The word governance derives from the Greek verb κυβερνάω [kubernáo], which means to steer, and was used for the first time in a metaphorical sense by Plato (according to Wikipedia). Wikipedia further expands on the term, rightly calling it “the act of governing”. Governance relates to decisions that define expectations, grant power, or verify performance.
Governance is about consistent management, cohesive policies, guidance, processes and decision-rights for a given area of responsibility. For the purpose of this discussion we will use it for the management, use and adoption of Cloud Services. The adoption of Cloud Services is challenging, those involved often concentrate on the security of data assets and any legislative implications that an organisation might be subjected to in the event of data assets being compromised. We discussed the concept of cloud security and its implications in an earlier article “To Cloud or Not to Cloud”
Speaking with a number of industry people about peoples’ appetite for cloud adoption made me wonder if cloud is no different to outsourcing or offshoring. We explored this idea last month when we discussed “Embracing the Cloud – A Decision Framework” where a 4-step approach was outlined, enabling your organisation to begin to adopt cloud services. This is really no different to the activities involved in procurement of business and IT services, and facilitating a quick turn-around time. In the end, it’s all about mitigating the risk associated with suppliers—onsite, offsite, outsourced, offshored or in the new lingo, Infrastructure-As-A-Service (IAAS), Platform-As-A-Service (PAAS), Software-As-A-Service (SAAS). Add an ‘AAS’ after any capability, and it’s a cloud service.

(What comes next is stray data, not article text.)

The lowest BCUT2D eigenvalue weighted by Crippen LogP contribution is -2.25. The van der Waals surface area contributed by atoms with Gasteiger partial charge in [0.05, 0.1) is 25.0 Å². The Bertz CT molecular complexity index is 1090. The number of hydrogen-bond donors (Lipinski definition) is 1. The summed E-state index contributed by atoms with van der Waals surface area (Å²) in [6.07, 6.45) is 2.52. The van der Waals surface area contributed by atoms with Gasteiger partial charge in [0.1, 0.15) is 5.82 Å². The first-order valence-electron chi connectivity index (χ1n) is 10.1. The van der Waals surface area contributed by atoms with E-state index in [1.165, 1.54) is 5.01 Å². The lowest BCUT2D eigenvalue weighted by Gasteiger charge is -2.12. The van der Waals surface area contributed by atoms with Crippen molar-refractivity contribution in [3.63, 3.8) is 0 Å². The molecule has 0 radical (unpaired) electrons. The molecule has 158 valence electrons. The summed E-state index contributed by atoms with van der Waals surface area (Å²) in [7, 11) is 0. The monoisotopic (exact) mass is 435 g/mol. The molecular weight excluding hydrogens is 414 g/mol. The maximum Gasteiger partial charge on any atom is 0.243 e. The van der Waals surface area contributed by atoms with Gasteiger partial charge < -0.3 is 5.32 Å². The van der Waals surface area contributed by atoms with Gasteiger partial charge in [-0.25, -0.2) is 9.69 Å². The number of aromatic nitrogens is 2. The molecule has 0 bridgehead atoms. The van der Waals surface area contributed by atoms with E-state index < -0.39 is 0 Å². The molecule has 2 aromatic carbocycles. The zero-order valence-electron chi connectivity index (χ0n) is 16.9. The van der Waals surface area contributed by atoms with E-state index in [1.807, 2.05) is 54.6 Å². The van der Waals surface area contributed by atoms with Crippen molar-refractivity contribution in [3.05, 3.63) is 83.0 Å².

Obviously, as the take up of this new model increases, the challenge for executives is to ensure that controls are in place around the availability and viability of the cloud service offering—ensuring a service is fit for purpose and use, without neglecting data security and integrity.
Whilst business adoption of cloud services will not decrease, understanding that it is just another services model to be managed and governed is required. Governance will ensure that the value of business decisions can be tracked, and impacts to service level agreements for availability of the service, incident management, and growth on demand including the security and protection of the organisation’s data assets can be understood and improved over time.
To assist with the management of the cloud challenge a list of 25 considerations, dubbed “CloudAdopt25”, has been compiled to assist with establishing governance of cloud services. The 25 considerations have been split into 4 areas: Contract Management, Services Reporting, Services Management and Data Security.
1. Ensure that the lawyers of your organisation have adequate time to review the contract of services, specifically for any grey areas in which the vendor can change the terms of contracted services at their discretion.
2. Ensure the choice of jurisdiction is documented and agreed. An approach may be to agree that the contract between the parties be filed in the jurisdiction of the defendant.
3. The cloud services contract is required to document the actions that will take place at the start and end of the agreement to ensure appropriate establishment and closure of contracted services.